Crests on the Corinthian helmets were front to back like the Illyrian ones, although they could also be mounted on a raised stilt like the warrior with the hoplite shield on the proto-Corinthian aryballos. Lower stilts still featured in art as late as 600. Examples of these stilts have been found at Olympia (Olympia Bericht VIII, plate 31.1), and may have remained popular until the Persian Wars.
There are even some vase pictures of the mid- to late sixth century showing two stilted crests on either side of the same helmet, or other even more elaborate creations, some of which may be fanciful (Boardman 1980a; 1998). A transverse crest is also occasionally seen, such as that on the well-known bronze statue of a Spartan warrior wrapped in his cloak (Sekunda 1999, pp. 10–11). A bronze of a warrior on horseback in the British Museum also originally had a transverse crest. It has been suggested that this may have been a form of rank recognition, like the Roman centurion’s crest, but no one knows for sure. It was perhaps just a personal choice. In the course of the late seventh and sixth centuries, the Corinthian helmet developed elaborately decorated borders, and by c. 530 the whole crown was raised up with a repoussé ridge for greater strength and to allow for more padding). The cheek pieces followed the Illyrian style of becoming longer and more pointed.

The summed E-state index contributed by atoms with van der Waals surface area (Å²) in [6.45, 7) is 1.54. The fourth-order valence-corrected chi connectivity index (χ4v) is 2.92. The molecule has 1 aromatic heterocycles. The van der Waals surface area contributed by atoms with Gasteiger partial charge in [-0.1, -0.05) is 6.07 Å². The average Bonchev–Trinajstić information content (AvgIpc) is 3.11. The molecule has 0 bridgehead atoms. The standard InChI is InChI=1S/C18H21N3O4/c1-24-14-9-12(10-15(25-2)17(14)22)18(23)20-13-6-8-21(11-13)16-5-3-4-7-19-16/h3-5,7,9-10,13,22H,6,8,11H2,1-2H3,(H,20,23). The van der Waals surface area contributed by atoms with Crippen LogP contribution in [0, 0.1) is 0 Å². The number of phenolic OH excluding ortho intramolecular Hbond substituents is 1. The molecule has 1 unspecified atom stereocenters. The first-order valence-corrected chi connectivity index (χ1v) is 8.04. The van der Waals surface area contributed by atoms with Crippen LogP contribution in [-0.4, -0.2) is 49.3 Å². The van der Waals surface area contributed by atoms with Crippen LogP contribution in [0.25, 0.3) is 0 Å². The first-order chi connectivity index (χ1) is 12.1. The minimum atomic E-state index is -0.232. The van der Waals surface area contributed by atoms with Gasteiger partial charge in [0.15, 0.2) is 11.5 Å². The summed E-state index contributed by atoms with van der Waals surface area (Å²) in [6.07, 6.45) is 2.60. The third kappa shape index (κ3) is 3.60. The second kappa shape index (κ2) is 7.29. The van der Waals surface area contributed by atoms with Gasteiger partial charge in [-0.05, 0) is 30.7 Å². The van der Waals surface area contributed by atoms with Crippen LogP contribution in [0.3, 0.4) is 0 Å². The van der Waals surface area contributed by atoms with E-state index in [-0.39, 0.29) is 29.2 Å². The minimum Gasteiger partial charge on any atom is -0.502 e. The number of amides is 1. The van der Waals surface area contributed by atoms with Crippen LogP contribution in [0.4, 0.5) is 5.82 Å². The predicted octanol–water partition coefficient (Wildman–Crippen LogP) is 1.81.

The rounded form of the Corinthian helmet, especially by the later sixth century, was a great asset in the deflection of missiles and spear thrusts, and the padding underneath would have helped to absorb heavier blows. A crest raised on a stilt could be top-heavy and was also perhaps liable to be seized by an opponent in combat, which is why the lower fore-and-aft crests gradually became more popular. A crest was certainly considered essential at this time, and all helmets had crests until the fifth century.
The Cretans seem to have adopted the Corinthian helmet at an early stage, when it was still made in two halves and had no nose guard. They then went on to develop their own form throughout the next two centuries. This helmet has no indent at the shoulders, no nose guard, and usually an extra bronze forehead guard attached to the brow. The cheek pieces are usually scalloped to leave a proper gap for the mouth (Hoffman and Raubitschek 1972, plates 1–12), but occasionally have the straight front edge of the standard Corinthian helmet. The factor that particularly distinguishes the Cretan helmets from other Greek helmets is their heavy decoration.